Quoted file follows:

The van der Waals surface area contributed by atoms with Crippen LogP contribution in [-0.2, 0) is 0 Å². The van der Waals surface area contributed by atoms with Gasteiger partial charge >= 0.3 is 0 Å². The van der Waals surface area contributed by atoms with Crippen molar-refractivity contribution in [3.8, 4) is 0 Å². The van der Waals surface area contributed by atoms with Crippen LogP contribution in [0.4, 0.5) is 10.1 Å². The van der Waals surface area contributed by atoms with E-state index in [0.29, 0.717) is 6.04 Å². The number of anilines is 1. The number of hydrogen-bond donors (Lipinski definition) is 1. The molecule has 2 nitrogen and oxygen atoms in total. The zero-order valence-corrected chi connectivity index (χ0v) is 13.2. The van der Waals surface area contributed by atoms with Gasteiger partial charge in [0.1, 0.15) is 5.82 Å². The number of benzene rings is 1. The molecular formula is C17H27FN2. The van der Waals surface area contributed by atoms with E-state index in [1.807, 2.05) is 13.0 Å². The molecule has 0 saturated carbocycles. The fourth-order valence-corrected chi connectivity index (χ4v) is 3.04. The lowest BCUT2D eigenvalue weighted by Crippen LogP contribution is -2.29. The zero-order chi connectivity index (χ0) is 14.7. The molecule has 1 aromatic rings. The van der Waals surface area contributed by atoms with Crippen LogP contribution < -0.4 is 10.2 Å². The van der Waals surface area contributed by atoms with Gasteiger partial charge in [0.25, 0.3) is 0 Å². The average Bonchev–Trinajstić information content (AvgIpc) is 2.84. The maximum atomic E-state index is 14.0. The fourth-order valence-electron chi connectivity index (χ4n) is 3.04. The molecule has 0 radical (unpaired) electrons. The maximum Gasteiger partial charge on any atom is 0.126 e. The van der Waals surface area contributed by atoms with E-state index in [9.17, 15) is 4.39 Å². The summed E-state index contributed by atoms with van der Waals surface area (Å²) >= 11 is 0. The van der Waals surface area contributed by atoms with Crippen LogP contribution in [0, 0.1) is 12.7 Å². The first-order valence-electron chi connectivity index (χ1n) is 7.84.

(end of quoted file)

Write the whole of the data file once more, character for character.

The van der Waals surface area contributed by atoms with Crippen LogP contribution in [-0.2, 0) is 0 Å². The van der Waals surface area contributed by atoms with Gasteiger partial charge >= 0.3 is 0 Å². The van der Waals surface area contributed by atoms with Crippen molar-refractivity contribution in [3.8, 4) is 0 Å². The van der Waals surface area contributed by atoms with Crippen LogP contribution in [0.4, 0.5) is 10.1 Å². The van der Waals surface area contributed by atoms with E-state index in [0.29, 0.717) is 6.04 Å². The number of anilines is 1. The number of hydrogen-bond donors (Lipinski definition) is 1. The molecule has 2 nitrogen and oxygen atoms in total. The zero-order valence-corrected chi connectivity index (χ0v) is 13.2. The van der Waals surface area contributed by atoms with Gasteiger partial charge in [0.1, 0.15) is 5.82 Å². The number of benzene rings is 1. The molecular formula is C17H27FN2. The van der Waals surface area contributed by atoms with E-state index in [1.807, 2.05) is 13.0 Å². The molecule has 0 saturated carbocycles. The fourth-order valence-corrected chi connectivity index (χ4v) is 3.04. The lowest BCUT2D eigenvalue weighted by Crippen LogP contribution is -2.29. The zero-order chi connectivity index (χ0) is 14.7. The molecule has 1 aromatic rings. The van der Waals surface area contributed by atoms with Crippen LogP contribution < -0.4 is 10.2 Å². The van der Waals surface area contributed by atoms with Gasteiger partial charge in [0.25, 0.3) is 0 Å². The average Bonchev–Trinajstić information content (AvgIpc) is 2.84. The maximum atomic E-state index is 14.0. The fourth-order valence-electron chi connectivity index (χ4n) is 3.04. The molecule has 0 radical (unpaired) electrons. The maximum Gasteiger partial charge on any atom is 0.126 e. The van der Waals surface area contributed by atoms with E-state index in [9.17, 15) is 4.39 Å². The summed E-state index contributed by atoms with van der Waals surface area (Å²) >= 11 is 0. The van der Waals surface area contributed by atoms with Crippen LogP contribution in [0, 0.1) is 12.7 Å². The first-order valence-electron chi connectivity index (χ1n) is 7.84.